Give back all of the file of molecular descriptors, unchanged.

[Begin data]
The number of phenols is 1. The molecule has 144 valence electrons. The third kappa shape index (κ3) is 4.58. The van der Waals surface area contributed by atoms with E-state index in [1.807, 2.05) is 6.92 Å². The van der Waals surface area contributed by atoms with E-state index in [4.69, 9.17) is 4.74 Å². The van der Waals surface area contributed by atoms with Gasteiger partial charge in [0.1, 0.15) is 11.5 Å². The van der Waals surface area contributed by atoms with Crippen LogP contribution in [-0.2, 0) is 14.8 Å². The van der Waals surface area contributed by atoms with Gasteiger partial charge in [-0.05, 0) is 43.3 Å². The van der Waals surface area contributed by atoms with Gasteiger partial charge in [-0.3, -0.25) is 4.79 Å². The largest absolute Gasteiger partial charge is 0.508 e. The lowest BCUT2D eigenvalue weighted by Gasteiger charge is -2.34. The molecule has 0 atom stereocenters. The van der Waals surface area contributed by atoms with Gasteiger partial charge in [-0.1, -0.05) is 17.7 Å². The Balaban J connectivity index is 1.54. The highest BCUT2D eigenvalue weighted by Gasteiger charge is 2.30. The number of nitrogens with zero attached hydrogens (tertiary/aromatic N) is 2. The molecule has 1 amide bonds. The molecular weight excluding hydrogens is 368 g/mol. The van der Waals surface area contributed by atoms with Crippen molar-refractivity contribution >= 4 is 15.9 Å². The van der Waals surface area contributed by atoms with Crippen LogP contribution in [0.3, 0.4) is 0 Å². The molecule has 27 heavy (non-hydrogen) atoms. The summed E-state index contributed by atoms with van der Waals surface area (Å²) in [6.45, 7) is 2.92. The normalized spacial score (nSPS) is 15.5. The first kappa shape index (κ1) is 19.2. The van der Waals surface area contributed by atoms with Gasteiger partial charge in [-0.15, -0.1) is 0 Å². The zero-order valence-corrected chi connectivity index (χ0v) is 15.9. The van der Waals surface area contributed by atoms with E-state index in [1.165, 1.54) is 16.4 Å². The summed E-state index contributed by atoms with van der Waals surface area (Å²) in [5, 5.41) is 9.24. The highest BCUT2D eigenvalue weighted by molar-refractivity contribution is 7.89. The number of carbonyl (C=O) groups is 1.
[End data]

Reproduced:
The number of phenols is 1. The molecule has 144 valence electrons. The third kappa shape index (κ3) is 4.58. The van der Waals surface area contributed by atoms with E-state index in [1.807, 2.05) is 6.92 Å². The van der Waals surface area contributed by atoms with E-state index in [4.69, 9.17) is 4.74 Å². The van der Waals surface area contributed by atoms with Gasteiger partial charge in [0.1, 0.15) is 11.5 Å². The van der Waals surface area contributed by atoms with Crippen LogP contribution in [-0.2, 0) is 14.8 Å². The van der Waals surface area contributed by atoms with Gasteiger partial charge in [-0.05, 0) is 43.3 Å². The van der Waals surface area contributed by atoms with Gasteiger partial charge in [-0.3, -0.25) is 4.79 Å². The largest absolute Gasteiger partial charge is 0.508 e. The lowest BCUT2D eigenvalue weighted by Gasteiger charge is -2.34. The molecule has 0 atom stereocenters. The van der Waals surface area contributed by atoms with Gasteiger partial charge in [-0.1, -0.05) is 17.7 Å². The Balaban J connectivity index is 1.54. The highest BCUT2D eigenvalue weighted by Gasteiger charge is 2.30. The number of nitrogens with zero attached hydrogens (tertiary/aromatic N) is 2. The molecule has 1 amide bonds. The molecular weight excluding hydrogens is 368 g/mol. The van der Waals surface area contributed by atoms with Crippen molar-refractivity contribution >= 4 is 15.9 Å². The van der Waals surface area contributed by atoms with Crippen LogP contribution in [0.3, 0.4) is 0 Å². The molecule has 27 heavy (non-hydrogen) atoms. The summed E-state index contributed by atoms with van der Waals surface area (Å²) in [6.45, 7) is 2.92. The normalized spacial score (nSPS) is 15.5. The first kappa shape index (κ1) is 19.2. The van der Waals surface area contributed by atoms with Gasteiger partial charge in [-0.15, -0.1) is 0 Å². The zero-order valence-corrected chi connectivity index (χ0v) is 15.9. The van der Waals surface area contributed by atoms with E-state index in [1.165, 1.54) is 16.4 Å². The summed E-state index contributed by atoms with van der Waals surface area (Å²) in [5, 5.41) is 9.24. The highest BCUT2D eigenvalue weighted by molar-refractivity contribution is 7.89. The number of carbonyl (C=O) groups is 1.